Lyric Hammersmith set for a radical 2008

Published April 17, 2008

The Lyric Hammersmith has announced a spring/summer 2008 season which celebrates some of the radical greats of world theatre. Highlights of the season include Artistic Director David Farr and Zimbabwean actor Lucian Msamati collaborating in a new version of Brecht’s disturbingly hilarious The Resistible Rise of Arturo Ui and a 50th anniversary production of Harold Pinter’s The Birthday Party.

The season begins with a new production of Bertolt Brecht’s The Resistible Rise of Arturo Ui. Brecht wrote this biting satire in three weeks of rage-fuelled creativity in 1941 as a response to the world’s antipathetic failure to prevent the rise of fascism in Europe. Farr has collaborated with the Zimbabwean actor Lucian Msamati to transpose the play’s action to modern Africa. Msamati will play the role of the hugely vain and utterly violent Arturo Ui, who is at once a ludicrous fool and a terrifying tyrant. The production runs from 15 Feburary-15 March.

Contains Violence by David Rosenberg, a founder-member of Shunt, runs from 27 March-26 April. This innovative site-specific performance is a Hitchcockian thriller where events unfold in windows on the Hammersmith skyline, seen and heard from the Lyric terrace. At the heart of this production is the very latest audio-technology which will allow audiences to hear each whisper, secret and nefarious threat as if they were in the same room as the speaker.

While Contains Violence is happening on the terrace, The Seven, which runs from 9 April-3 May, will play in the main house. Created by Will Power and based on The Seven Amongst Thebes by Aeschylus, this production fuses rap, 1970's funk, R&B, gospel and the blues in a high-octane performance exploring gang warfare in American cities today.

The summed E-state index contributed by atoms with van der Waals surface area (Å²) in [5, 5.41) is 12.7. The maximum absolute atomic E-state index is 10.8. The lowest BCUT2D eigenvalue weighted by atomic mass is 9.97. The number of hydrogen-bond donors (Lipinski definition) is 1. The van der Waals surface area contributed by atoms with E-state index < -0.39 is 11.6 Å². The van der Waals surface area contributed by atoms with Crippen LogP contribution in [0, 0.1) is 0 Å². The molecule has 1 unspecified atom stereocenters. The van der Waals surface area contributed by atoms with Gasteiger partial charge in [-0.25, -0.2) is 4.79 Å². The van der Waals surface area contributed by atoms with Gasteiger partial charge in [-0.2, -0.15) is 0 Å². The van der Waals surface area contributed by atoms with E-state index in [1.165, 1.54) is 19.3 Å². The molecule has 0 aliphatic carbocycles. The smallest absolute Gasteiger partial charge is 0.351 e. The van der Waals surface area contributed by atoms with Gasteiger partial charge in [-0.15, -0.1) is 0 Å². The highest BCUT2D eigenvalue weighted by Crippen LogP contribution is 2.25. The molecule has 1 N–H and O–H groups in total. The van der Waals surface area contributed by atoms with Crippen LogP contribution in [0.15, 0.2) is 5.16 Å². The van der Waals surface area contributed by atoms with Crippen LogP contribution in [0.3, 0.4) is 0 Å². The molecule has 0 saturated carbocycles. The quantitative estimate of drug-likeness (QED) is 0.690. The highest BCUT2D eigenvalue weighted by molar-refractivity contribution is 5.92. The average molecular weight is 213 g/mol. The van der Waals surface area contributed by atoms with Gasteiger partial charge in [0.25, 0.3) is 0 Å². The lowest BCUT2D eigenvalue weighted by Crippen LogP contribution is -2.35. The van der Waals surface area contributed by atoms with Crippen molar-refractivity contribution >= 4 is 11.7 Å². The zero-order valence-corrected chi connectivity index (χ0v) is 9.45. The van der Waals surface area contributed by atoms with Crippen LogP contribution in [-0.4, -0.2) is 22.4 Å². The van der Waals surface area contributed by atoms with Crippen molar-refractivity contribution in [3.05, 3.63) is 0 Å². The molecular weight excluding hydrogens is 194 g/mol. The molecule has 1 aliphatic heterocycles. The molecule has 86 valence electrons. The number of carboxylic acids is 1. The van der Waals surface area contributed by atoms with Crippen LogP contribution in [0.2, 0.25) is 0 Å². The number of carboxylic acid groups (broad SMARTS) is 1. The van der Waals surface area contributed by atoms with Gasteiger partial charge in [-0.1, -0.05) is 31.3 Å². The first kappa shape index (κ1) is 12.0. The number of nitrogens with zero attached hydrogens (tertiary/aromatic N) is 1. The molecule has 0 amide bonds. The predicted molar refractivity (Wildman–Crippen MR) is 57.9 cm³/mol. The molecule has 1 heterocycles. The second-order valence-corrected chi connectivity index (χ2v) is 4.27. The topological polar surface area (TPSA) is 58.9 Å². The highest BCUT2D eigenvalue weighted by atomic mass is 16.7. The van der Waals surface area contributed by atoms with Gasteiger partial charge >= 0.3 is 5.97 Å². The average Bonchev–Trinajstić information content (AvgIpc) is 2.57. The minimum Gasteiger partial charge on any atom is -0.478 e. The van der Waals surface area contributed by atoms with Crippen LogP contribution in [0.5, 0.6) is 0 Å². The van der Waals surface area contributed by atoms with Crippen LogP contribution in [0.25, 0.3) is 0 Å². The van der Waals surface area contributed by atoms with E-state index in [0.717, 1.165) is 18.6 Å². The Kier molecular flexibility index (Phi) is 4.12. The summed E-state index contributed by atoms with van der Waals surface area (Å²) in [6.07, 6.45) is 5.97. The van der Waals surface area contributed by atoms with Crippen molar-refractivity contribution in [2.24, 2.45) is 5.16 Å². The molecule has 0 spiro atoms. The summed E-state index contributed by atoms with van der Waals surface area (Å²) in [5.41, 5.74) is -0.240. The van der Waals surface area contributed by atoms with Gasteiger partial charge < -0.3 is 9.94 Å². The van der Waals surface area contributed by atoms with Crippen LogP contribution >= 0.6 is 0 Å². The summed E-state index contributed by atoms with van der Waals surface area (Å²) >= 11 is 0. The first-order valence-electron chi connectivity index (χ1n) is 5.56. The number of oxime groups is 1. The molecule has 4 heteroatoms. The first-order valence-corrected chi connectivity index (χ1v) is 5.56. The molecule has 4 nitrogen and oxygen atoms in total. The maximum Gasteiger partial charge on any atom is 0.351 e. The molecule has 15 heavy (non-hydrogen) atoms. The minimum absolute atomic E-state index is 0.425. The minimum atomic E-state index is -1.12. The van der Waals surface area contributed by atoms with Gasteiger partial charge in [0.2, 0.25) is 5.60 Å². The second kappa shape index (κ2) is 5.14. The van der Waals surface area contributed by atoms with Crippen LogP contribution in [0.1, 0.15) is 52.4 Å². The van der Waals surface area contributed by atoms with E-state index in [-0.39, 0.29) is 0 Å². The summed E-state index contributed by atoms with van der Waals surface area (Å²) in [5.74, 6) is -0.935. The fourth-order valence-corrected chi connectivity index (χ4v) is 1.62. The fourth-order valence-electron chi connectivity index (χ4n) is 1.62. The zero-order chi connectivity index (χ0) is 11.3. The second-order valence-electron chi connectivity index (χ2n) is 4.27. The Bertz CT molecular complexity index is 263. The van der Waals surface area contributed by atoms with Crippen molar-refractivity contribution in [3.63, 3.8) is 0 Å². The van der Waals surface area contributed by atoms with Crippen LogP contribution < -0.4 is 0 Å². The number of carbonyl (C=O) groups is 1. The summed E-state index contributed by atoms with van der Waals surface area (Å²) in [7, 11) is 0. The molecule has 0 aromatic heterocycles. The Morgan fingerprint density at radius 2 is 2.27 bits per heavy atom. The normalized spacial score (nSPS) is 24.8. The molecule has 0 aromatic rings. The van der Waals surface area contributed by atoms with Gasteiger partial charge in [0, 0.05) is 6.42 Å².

The Seven is followed by the 50th anniversary production of Harold Pinter’s masterpeie of menace, The Birthday Party. On 19 May 1958 The Birthday Party premiered at the Lyric Hammersmith – and received almost universally negative reviews. Only one critic, Harold Hobson, praised the piece and celebrated Pinter as a voice for the future. Fifty years later the play is regarded as one of the undisputed classics of post-war drama and Pinter is considered as one of the world’s greatest living playwrights. The Birthday Party runs from 8-24 May and it can only be hoped that on May 19 itself, there will be a birthday party after The Birthday Party.

After the betrayals, murders and glowering menaces of the first four shows in this season, Love will provide an uplifting finale. It is a heart-warming romantic musical set in an old people’s home. Love celebrates the passion of two elderly people who find love right at the end of their lives, and sing about it. Love won’t last forever, however, as it runs from 28 May-21 June.

Complementing the season in the main house (and on the terrace) will be a raft of shows in the Lyric Studio. These include The Arab & The Jew by Gecko (18 January-19 February), Sarajevo Story by Lightwork (26 February-15 March), Have Box, Will Travel by Charlie Dark and Benji Reid (15 April-3 May), Hard-Hearted Hannah and Other Stories by Cartoon de Salvo (15 May-7 June). The Lyric Studio will also host three children’s shows during the season: Shadow Play (19-23 Feb), Circus Minimus (8-12 April) and Little Red Things (28-31 May).